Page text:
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Making An Offer To Settle Debt

March 1st, 2013 · 1 Comment · Debt Settlement

Meredith Simonds

by Meredith Simonds

If you have more debt than you can handle — debt that you doubt you’ll be able to pay off anytime soon, if ever at all — it’s worth exploring debt settlement. Though there is no guarantee a creditor will settle debt, chances are good, at least when it comes to unsecured debt. With secured debt, such as a mortgage or auto loan, your failure to pay simply means the creditor forecloses on your home or repossesses your car. With unsecured debt, they have no such bargaining power. While creditors certainly have legal legs to stand on, and may sue you to collect on unsecured debt, in most cases they have more to gain by forgoing the expense of a lawsuit and settling for less than you owe.

Unsecured debts that you may be able to settle include:

  • medical bills
  • credit cards
  • department store cards
  • personal loans
  • student loans
  • bounced checks

When making an offer to a creditor, be sure to:

  • Communicate via registered mail, receipt requested. This way you have a paper trail of your communication. Not only will you have their letters of response to hold onto, but sending your own letters registered, receipt requested, means you have proof when they receive them. This could all prove important down the road if and when there is any dispute over the terms of any settlement that may be reached.
  • If you do have any phone communication, follow it up with a letter summarizing the points of the conversation. That said, do your best to avoid phone conversations at all.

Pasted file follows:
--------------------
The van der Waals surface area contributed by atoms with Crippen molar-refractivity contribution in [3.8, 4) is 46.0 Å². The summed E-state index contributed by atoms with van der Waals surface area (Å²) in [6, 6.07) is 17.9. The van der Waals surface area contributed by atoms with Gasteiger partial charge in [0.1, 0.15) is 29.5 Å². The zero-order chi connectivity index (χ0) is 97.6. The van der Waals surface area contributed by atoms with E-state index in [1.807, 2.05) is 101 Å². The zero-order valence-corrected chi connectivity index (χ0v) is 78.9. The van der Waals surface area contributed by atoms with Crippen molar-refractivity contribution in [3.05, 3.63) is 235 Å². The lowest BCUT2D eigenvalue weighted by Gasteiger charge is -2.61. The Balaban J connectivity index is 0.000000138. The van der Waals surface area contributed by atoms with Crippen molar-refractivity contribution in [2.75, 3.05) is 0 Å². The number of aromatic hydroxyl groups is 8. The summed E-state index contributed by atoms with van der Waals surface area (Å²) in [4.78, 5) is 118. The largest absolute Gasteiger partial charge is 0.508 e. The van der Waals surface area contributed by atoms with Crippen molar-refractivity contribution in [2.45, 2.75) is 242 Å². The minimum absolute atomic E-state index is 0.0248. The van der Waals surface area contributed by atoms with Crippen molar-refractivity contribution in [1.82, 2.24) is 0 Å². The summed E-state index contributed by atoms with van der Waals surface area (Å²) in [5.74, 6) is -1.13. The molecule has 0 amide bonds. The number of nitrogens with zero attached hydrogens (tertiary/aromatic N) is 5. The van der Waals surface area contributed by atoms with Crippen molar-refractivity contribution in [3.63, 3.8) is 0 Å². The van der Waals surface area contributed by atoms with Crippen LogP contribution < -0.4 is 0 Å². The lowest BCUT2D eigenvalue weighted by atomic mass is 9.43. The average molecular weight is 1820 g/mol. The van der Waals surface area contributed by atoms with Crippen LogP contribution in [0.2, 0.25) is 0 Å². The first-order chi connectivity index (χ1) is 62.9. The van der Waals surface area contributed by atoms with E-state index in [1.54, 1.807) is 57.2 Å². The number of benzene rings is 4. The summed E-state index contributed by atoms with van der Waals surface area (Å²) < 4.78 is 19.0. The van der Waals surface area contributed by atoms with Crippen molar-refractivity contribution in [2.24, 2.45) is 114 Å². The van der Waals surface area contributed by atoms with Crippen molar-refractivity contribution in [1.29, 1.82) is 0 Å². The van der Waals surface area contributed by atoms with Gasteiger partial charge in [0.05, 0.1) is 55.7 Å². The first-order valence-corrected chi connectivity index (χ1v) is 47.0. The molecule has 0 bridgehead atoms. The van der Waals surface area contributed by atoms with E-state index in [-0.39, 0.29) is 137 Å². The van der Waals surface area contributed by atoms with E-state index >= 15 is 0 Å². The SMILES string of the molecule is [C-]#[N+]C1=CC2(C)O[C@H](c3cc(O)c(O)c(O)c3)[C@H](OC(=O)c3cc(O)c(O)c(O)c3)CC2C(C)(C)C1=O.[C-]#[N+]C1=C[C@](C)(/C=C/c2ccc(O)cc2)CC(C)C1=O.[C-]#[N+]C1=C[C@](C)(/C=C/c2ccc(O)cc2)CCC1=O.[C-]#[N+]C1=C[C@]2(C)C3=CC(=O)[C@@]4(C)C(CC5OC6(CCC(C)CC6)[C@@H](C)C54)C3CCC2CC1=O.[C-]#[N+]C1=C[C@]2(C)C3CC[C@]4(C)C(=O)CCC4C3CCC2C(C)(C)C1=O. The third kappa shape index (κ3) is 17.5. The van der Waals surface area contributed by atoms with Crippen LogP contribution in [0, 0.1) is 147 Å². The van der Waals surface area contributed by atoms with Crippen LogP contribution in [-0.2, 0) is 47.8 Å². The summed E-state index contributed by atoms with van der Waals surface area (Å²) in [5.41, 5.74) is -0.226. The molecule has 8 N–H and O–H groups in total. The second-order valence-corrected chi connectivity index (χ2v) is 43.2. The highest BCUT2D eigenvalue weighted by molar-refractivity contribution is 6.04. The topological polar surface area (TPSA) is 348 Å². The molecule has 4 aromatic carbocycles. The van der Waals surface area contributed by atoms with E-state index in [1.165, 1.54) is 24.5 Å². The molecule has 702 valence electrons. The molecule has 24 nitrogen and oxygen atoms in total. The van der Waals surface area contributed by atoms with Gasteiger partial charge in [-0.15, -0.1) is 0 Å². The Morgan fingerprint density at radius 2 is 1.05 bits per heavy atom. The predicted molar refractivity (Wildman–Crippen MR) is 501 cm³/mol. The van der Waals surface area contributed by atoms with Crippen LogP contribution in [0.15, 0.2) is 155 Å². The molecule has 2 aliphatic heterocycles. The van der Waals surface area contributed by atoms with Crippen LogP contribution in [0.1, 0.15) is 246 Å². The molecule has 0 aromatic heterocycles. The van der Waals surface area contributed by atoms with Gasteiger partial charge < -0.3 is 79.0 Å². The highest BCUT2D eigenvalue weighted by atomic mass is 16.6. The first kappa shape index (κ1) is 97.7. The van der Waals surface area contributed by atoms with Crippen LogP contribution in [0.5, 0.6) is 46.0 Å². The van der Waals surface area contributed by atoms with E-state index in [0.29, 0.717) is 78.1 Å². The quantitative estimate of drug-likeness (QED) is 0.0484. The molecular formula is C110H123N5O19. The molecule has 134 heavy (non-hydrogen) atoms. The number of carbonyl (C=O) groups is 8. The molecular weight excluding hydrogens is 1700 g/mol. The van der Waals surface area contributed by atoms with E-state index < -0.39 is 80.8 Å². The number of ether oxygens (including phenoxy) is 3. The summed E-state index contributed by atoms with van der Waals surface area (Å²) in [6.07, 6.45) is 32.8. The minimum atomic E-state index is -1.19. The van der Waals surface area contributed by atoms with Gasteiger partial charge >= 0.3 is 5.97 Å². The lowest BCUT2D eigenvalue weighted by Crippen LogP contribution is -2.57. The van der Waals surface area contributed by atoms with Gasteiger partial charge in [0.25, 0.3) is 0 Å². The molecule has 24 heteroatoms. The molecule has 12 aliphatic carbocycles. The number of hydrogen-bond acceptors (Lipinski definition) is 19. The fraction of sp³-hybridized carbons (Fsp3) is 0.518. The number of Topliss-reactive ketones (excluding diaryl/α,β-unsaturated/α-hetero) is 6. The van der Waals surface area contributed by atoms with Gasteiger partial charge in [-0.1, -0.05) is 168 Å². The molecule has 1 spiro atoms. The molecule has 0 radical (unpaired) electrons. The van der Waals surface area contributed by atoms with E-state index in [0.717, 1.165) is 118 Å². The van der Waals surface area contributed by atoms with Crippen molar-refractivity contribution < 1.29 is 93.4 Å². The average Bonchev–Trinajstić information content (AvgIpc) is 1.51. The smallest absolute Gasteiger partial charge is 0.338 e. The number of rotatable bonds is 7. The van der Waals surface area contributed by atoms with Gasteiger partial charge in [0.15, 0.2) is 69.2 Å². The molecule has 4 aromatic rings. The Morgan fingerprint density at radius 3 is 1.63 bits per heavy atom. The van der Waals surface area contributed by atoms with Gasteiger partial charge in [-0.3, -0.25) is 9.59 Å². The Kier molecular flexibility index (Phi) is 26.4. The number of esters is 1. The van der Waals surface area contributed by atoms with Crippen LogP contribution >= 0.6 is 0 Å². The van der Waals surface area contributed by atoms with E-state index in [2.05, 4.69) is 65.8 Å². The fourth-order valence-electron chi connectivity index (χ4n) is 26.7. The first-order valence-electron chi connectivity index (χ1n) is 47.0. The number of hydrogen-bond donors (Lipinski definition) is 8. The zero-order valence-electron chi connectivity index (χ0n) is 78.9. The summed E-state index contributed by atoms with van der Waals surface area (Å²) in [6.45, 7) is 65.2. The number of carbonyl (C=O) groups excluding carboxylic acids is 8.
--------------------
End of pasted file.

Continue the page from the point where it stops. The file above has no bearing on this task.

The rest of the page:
• Start your offer at 25 percent or less of what you owe. Expect them to say no. When they counter-offer, it’s your turn to object. Stick to your guns, offering no more than 25 percent. Do the same on the second counter-offer, unless it’s a good one.
  • If the creditor wants you to make payments, object. This could imply extra interest. Instead, negotiate for a lump sum. If you don’t have it, then wait until you do.
  • Include in your terms of negotiation removal of the negative listing from your credit report.

And remember, it is not necessary (or wise) to seek the help of a debt negotiation company. You can and should try to settle debt yourself!

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One Comment so far ↓

  • Lori

    I am in the process of dealing with a collection agency at the moment, and they have “informed me” that they are unable to delete the negative listing even after I pay a lump sum. The best they were willing to offer was to mark it paid. This was all said over the phone, so I said I would let them know. I am assuming, that if they have the ability to place a negative listing on my report and/or mark it paid, they could just as easily delete it. I refuse to pay them any amount, especially a LUMP SUM if they are unwilling to work with me. Am I wrong?? Is there a possibility that they cannot remove the negative listing?

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